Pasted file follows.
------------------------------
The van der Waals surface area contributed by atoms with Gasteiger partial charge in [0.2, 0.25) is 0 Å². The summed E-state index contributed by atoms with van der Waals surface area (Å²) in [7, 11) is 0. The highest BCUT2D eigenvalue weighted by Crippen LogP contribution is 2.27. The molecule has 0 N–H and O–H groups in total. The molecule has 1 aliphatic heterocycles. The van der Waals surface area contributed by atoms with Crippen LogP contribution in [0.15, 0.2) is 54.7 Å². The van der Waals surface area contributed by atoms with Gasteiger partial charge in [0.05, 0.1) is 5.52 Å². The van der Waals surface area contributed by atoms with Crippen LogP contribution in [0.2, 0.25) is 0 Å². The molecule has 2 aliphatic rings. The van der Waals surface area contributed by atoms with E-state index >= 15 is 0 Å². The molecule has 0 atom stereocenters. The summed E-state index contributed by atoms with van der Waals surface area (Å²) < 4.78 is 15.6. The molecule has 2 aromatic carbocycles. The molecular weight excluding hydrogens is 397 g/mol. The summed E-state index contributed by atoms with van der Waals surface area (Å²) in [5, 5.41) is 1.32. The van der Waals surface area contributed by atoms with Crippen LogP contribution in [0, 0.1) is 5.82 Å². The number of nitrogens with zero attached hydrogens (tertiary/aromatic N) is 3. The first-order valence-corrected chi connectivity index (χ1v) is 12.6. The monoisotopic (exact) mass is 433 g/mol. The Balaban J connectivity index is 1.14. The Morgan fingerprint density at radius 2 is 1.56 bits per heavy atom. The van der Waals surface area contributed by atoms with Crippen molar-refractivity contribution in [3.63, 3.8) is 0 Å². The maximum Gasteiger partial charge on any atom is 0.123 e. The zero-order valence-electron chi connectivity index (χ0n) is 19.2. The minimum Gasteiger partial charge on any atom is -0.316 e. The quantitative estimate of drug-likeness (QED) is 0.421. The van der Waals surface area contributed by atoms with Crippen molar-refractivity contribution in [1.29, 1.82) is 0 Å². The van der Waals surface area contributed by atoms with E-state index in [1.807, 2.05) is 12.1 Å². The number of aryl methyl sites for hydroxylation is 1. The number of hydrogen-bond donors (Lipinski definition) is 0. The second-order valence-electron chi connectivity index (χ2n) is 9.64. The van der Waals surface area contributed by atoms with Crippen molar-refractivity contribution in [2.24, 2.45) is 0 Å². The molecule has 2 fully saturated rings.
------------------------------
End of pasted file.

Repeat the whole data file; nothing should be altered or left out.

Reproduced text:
The van der Waals surface area contributed by atoms with Gasteiger partial charge in [0.2, 0.25) is 0 Å². The summed E-state index contributed by atoms with van der Waals surface area (Å²) in [7, 11) is 0. The highest BCUT2D eigenvalue weighted by Crippen LogP contribution is 2.27. The molecule has 0 N–H and O–H groups in total. The molecule has 1 aliphatic heterocycles. The van der Waals surface area contributed by atoms with Crippen LogP contribution in [0.15, 0.2) is 54.7 Å². The van der Waals surface area contributed by atoms with Gasteiger partial charge in [0.05, 0.1) is 5.52 Å². The van der Waals surface area contributed by atoms with Crippen LogP contribution in [0.2, 0.25) is 0 Å². The molecule has 2 aliphatic rings. The van der Waals surface area contributed by atoms with E-state index >= 15 is 0 Å². The molecule has 0 atom stereocenters. The summed E-state index contributed by atoms with van der Waals surface area (Å²) < 4.78 is 15.6. The molecule has 2 aromatic carbocycles. The molecular weight excluding hydrogens is 397 g/mol. The summed E-state index contributed by atoms with van der Waals surface area (Å²) in [5, 5.41) is 1.32. The van der Waals surface area contributed by atoms with Crippen LogP contribution in [0, 0.1) is 5.82 Å². The number of nitrogens with zero attached hydrogens (tertiary/aromatic N) is 3. The first-order valence-corrected chi connectivity index (χ1v) is 12.6. The monoisotopic (exact) mass is 433 g/mol. The Balaban J connectivity index is 1.14. The Morgan fingerprint density at radius 2 is 1.56 bits per heavy atom. The van der Waals surface area contributed by atoms with Crippen molar-refractivity contribution in [3.63, 3.8) is 0 Å². The maximum Gasteiger partial charge on any atom is 0.123 e. The zero-order valence-electron chi connectivity index (χ0n) is 19.2. The minimum Gasteiger partial charge on any atom is -0.316 e. The quantitative estimate of drug-likeness (QED) is 0.421. The van der Waals surface area contributed by atoms with Crippen molar-refractivity contribution in [1.29, 1.82) is 0 Å². The van der Waals surface area contributed by atoms with E-state index in [1.807, 2.05) is 12.1 Å². The number of aryl methyl sites for hydroxylation is 1. The number of hydrogen-bond donors (Lipinski definition) is 0. The second-order valence-electron chi connectivity index (χ2n) is 9.64. The van der Waals surface area contributed by atoms with Crippen molar-refractivity contribution in [2.24, 2.45) is 0 Å². The molecule has 2 fully saturated rings.